Recent graduates will now be taking their first steps into the world of work and deciding how to spend their inaugural pay check.
Paying off student loans as quickly as possible might seem like graduates’ number one financial priority, and the average level of student debt topped £50,000 in 2017 according to the Institute for Fiscal Studies. Employees start to make loan repayments once they earn more than £25,000, paying back 9% of their debt on earnings above that figure.
However, research from insurance provider Royal London has found that making student debt payments a priority over pensions could be storing up trouble for the future. Opting out of a workplace pension to make additional loan payments could mean today’s graduates have a pension pot at retirement that is £75,000 lower than someone who saves into a pension right from the start.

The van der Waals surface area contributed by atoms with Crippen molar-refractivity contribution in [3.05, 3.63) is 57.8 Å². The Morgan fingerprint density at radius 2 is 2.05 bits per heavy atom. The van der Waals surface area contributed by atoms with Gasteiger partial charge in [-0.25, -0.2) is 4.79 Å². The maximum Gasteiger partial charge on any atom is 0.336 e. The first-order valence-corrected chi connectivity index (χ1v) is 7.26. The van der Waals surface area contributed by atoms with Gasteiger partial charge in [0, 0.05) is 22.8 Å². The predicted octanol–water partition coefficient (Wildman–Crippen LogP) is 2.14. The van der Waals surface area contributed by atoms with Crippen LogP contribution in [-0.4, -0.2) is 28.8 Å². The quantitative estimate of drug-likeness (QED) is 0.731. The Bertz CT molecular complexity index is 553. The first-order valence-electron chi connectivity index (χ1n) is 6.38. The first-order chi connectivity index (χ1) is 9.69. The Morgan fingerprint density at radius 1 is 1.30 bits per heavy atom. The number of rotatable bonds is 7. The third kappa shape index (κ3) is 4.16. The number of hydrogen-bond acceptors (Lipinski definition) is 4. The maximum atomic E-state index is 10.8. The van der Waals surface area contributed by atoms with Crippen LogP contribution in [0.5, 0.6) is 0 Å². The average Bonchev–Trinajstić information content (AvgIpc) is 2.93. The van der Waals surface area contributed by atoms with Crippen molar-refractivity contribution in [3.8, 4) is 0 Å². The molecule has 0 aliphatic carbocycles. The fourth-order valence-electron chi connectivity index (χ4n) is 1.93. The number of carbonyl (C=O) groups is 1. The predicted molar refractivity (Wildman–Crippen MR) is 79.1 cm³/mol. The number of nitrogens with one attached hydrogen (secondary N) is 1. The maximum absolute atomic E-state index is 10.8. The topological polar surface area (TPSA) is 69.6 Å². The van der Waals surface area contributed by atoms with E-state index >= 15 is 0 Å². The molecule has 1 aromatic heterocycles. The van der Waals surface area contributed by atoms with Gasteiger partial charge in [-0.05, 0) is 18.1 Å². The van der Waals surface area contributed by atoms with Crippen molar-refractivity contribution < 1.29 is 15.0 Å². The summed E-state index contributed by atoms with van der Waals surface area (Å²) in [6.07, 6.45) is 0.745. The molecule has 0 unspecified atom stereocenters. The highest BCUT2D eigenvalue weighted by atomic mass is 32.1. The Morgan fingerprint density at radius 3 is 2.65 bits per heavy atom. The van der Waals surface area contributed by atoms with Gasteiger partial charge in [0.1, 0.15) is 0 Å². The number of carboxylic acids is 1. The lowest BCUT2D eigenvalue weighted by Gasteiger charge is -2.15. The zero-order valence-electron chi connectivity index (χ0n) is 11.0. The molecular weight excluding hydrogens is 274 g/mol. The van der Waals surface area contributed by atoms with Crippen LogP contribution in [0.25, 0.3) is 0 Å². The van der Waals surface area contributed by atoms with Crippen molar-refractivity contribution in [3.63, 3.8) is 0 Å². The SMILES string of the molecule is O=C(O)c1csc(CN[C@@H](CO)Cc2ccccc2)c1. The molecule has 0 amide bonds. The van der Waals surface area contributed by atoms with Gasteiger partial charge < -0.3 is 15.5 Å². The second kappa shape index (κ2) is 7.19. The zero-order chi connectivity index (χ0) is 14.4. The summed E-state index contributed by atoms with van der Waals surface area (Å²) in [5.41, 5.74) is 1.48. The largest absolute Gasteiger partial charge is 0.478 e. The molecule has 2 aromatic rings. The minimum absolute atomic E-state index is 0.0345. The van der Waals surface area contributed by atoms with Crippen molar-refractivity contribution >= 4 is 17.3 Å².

What does it mean for business?
Employers have a once-in-a-lifetime opportunity to help first-jobbers really get to grips with their money and to set them up with good financial habits that can last a lifetime. That includes helping them to see the value of a workplace pension and take advantage of the employer contributions plus tax relief that are a part of that. Brunsdon is a specialist in providing workplace financial education and guidance, and we can help your new recruits understand your pension scheme. Please talk to your Brunsdon Financial Adviser for more information.
Please note that this article does not constitute specific advice. Brunsdon is not responsible for the content of third party web sites.